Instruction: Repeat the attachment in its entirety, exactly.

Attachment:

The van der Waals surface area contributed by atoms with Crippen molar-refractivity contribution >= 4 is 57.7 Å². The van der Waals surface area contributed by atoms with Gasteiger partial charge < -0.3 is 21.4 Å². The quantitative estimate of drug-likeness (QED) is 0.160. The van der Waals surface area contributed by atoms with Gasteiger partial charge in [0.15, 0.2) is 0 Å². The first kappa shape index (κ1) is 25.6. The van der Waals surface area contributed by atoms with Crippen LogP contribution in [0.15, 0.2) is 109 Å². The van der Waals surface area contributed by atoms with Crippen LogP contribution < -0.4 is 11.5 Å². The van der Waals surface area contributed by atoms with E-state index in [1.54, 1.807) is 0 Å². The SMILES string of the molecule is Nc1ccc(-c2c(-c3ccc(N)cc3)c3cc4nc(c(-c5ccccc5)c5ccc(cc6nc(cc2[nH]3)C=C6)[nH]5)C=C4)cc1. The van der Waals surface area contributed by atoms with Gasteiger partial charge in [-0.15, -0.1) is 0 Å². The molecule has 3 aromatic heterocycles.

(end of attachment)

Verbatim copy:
The van der Waals surface area contributed by atoms with Crippen molar-refractivity contribution >= 4 is 57.7 Å². The van der Waals surface area contributed by atoms with Gasteiger partial charge < -0.3 is 21.4 Å². The quantitative estimate of drug-likeness (QED) is 0.160. The van der Waals surface area contributed by atoms with Gasteiger partial charge in [0.15, 0.2) is 0 Å². The first kappa shape index (κ1) is 25.6. The van der Waals surface area contributed by atoms with Crippen LogP contribution in [0.15, 0.2) is 109 Å². The van der Waals surface area contributed by atoms with Crippen LogP contribution < -0.4 is 11.5 Å². The van der Waals surface area contributed by atoms with E-state index in [1.54, 1.807) is 0 Å². The SMILES string of the molecule is Nc1ccc(-c2c(-c3ccc(N)cc3)c3cc4nc(c(-c5ccccc5)c5ccc(cc6nc(cc2[nH]3)C=C6)[nH]5)C=C4)cc1. The van der Waals surface area contributed by atoms with Gasteiger partial charge in [-0.15, -0.1) is 0 Å². The molecule has 3 aromatic heterocycles.